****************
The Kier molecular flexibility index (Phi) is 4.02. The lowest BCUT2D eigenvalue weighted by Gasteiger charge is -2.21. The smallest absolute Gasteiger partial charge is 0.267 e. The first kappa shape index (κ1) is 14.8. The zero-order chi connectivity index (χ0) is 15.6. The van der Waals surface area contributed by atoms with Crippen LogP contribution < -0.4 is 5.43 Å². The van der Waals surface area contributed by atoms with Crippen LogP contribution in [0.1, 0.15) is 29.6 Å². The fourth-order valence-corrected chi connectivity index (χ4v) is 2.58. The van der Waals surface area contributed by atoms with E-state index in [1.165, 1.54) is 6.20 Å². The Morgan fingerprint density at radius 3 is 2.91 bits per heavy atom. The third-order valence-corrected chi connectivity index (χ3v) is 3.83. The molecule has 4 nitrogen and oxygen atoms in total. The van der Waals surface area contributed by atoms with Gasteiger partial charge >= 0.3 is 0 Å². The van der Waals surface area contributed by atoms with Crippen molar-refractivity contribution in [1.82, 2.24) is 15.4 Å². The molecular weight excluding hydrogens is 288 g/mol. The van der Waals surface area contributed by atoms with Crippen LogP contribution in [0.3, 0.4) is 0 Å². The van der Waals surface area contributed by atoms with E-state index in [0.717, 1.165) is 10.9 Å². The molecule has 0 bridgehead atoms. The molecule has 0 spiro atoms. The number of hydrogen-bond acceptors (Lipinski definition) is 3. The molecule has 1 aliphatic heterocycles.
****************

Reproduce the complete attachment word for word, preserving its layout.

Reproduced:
The Kier molecular flexibility index (Phi) is 4.02. The lowest BCUT2D eigenvalue weighted by Gasteiger charge is -2.21. The smallest absolute Gasteiger partial charge is 0.267 e. The first kappa shape index (κ1) is 14.8. The zero-order chi connectivity index (χ0) is 15.6. The van der Waals surface area contributed by atoms with Crippen LogP contribution < -0.4 is 5.43 Å². The van der Waals surface area contributed by atoms with Crippen LogP contribution in [0.1, 0.15) is 29.6 Å². The fourth-order valence-corrected chi connectivity index (χ4v) is 2.58. The van der Waals surface area contributed by atoms with E-state index in [1.165, 1.54) is 6.20 Å². The Morgan fingerprint density at radius 3 is 2.91 bits per heavy atom. The third-order valence-corrected chi connectivity index (χ3v) is 3.83. The molecule has 4 nitrogen and oxygen atoms in total. The van der Waals surface area contributed by atoms with Gasteiger partial charge >= 0.3 is 0 Å². The van der Waals surface area contributed by atoms with Crippen molar-refractivity contribution in [1.82, 2.24) is 15.4 Å². The molecular weight excluding hydrogens is 288 g/mol. The van der Waals surface area contributed by atoms with Crippen LogP contribution in [0.3, 0.4) is 0 Å². The van der Waals surface area contributed by atoms with E-state index in [0.717, 1.165) is 10.9 Å². The molecule has 0 bridgehead atoms. The molecule has 0 spiro atoms. The number of hydrogen-bond acceptors (Lipinski definition) is 3. The molecule has 1 aliphatic heterocycles.